The highest number for Jet A-1 density I found was 0.86 tonne/m^3 so at most I think the fully loaded wagon (at 3 bar) would weigh around 76 tonnes. Still much lower than 90 tonnes.
     
  13. OpenMinded

    OpenMinded Active Member

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    Yes, cwf.green , you are right, it is the 15m variant of the Zacns, which was modelled (or 62,1m^3). Model is correct, writing is correct, I was somehow tricked in always believing the larger one was modelled.

    As you state, those liquids are basically non compressible, hence, with Jet A1 you will never achieve the 90t. But those cars are developed for all sorts of chemical transports. In fact, they are very commonly used to carry hydrochloric acid, which always has a density higher the 1,05g/cm^3. Therfore the 90t limit does make sense, only, not for kerosin... So, when ever you see UN1789, the train is heavy;)
     
  14. delucadomenico2009

    delucadomenico2009 Active Member

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    With the jet a1 probably not, but as OpenMinded said, this weagon are build to charege other fluid with much weight. Probably the truth in this case can be during the development state of the wagon in the game. Maybe copyright problems, maybe just how the algorytm works. Loaded train -> max weight, empty train -> tare wagons weight. In the game that kind of service just says "petroleum", so probably we should check the density of the petrol and the orange number is just for decoration. The only thing that can explain it is, if with the jet a1, during the load process, other subsance or gas are added for transport conservation. This process is very common in some substance like milk for exemple
     
  15. cwf.green

    cwf.green Well-Known Member

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    Yeah, it depends on what is most desirable. If the wagon is supposed to be simulated as the UN-number in the game (Kerosene) then imho 72-73 tonnes should be the gross weight.

    If some other substance is supposed to be the "real" freight, like hydrochloric acid like OpenMinded mentioned, and the UN-number is decoration like you said, then maybe 85-86 tonnes (97% volume like you mentioned) should be the real gross weight.

    I know that these types of wagons (maybe not in Germany though) can carry powder as well, like ammonium-nitrate. If this is the intended simulation then even higher gross weight (~90t) can be used since ammonium-nitrate density is 1.7 kg/m^3.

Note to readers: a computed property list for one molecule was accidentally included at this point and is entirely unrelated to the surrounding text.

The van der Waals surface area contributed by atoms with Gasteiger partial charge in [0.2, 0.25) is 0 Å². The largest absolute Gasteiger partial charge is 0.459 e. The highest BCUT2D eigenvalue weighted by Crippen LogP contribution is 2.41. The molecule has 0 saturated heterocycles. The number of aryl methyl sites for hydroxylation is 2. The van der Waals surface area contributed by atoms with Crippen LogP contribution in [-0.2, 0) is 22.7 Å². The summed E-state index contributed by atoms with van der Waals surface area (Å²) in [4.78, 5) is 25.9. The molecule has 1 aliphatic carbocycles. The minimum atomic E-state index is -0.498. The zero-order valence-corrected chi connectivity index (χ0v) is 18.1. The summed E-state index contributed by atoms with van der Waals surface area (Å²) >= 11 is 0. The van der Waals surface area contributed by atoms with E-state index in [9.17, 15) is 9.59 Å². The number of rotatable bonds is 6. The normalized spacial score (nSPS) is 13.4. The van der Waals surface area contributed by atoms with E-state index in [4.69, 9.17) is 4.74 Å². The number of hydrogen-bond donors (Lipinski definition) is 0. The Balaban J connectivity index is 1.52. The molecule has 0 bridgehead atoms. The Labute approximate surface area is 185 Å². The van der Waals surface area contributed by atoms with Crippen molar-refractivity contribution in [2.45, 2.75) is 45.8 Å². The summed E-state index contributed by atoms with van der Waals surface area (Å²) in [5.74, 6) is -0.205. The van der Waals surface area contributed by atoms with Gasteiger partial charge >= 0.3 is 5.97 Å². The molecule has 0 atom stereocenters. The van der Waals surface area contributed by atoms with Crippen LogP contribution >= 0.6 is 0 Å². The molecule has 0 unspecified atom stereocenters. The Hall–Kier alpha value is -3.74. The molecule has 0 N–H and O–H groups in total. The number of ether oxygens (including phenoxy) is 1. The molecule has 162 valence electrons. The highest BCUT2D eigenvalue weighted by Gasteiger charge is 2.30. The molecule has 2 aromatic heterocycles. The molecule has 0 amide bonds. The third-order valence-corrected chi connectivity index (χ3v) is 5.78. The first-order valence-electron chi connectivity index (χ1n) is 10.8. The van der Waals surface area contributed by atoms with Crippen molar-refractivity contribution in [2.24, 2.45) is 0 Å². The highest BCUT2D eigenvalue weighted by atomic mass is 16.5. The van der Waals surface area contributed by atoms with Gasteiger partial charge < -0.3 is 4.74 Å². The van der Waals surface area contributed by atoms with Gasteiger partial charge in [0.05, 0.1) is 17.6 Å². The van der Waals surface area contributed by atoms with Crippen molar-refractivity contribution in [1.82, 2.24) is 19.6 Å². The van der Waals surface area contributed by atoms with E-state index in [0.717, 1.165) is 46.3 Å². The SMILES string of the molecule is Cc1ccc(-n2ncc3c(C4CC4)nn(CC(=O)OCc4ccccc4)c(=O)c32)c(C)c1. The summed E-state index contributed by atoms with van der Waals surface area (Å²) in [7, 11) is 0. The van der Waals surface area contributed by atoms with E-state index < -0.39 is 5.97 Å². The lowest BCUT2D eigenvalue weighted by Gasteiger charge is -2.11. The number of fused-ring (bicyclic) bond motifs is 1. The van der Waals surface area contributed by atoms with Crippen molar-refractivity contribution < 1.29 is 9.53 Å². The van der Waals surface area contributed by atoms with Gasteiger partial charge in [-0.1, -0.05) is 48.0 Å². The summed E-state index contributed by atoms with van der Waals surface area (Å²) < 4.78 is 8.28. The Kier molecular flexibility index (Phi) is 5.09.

So it comes down to what DTG intend to portray and players like to drive. Kerosene: moderate deceleration (BrH 80), hydrochloric acid/ammonium nitrate: low deceleration (BrH 64-68).

    For comparison, using the weights I mentioned above we have the following BrH (Empty/Loaded)

    Habiins 344: 100/64
    Falns 183: 116/65
    Shimmns-u 708: 129/66 (wheel flats? lol)
    Shimmns-ttu 722: 114/57
    Roos-t: 111/64
    Laaers 560: 100/100
    Sggmrss: 100/100

    So you can see that all the BrH are either high or low, nothing intermediate, so maybe it could be interesting with an intermediate BrH for the Zacns (i.e. 72-73t) but that is just personal taste at the end of the day.

    EDIT: Of course you can achieve almost any BrH you want by mixing empty and loaded wagons.
     
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  16. solicitr

    solicitr Well-Known Member

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    While we're at this: is it true for DB that, if the train or at least the lead wagon is carrying flammable cargo, the loco uses the front rather than the rear pantograph to reduce sparking risk?
     
  17. OpenMinded

    OpenMinded Active Member

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    Yes! This is actually standard procedure for all sensible cargo or when open wagons are directly behind the loco. Two reasons for this:

    - in case the Panto is being ripped off, it does not damage the cargo (or risk is minimized)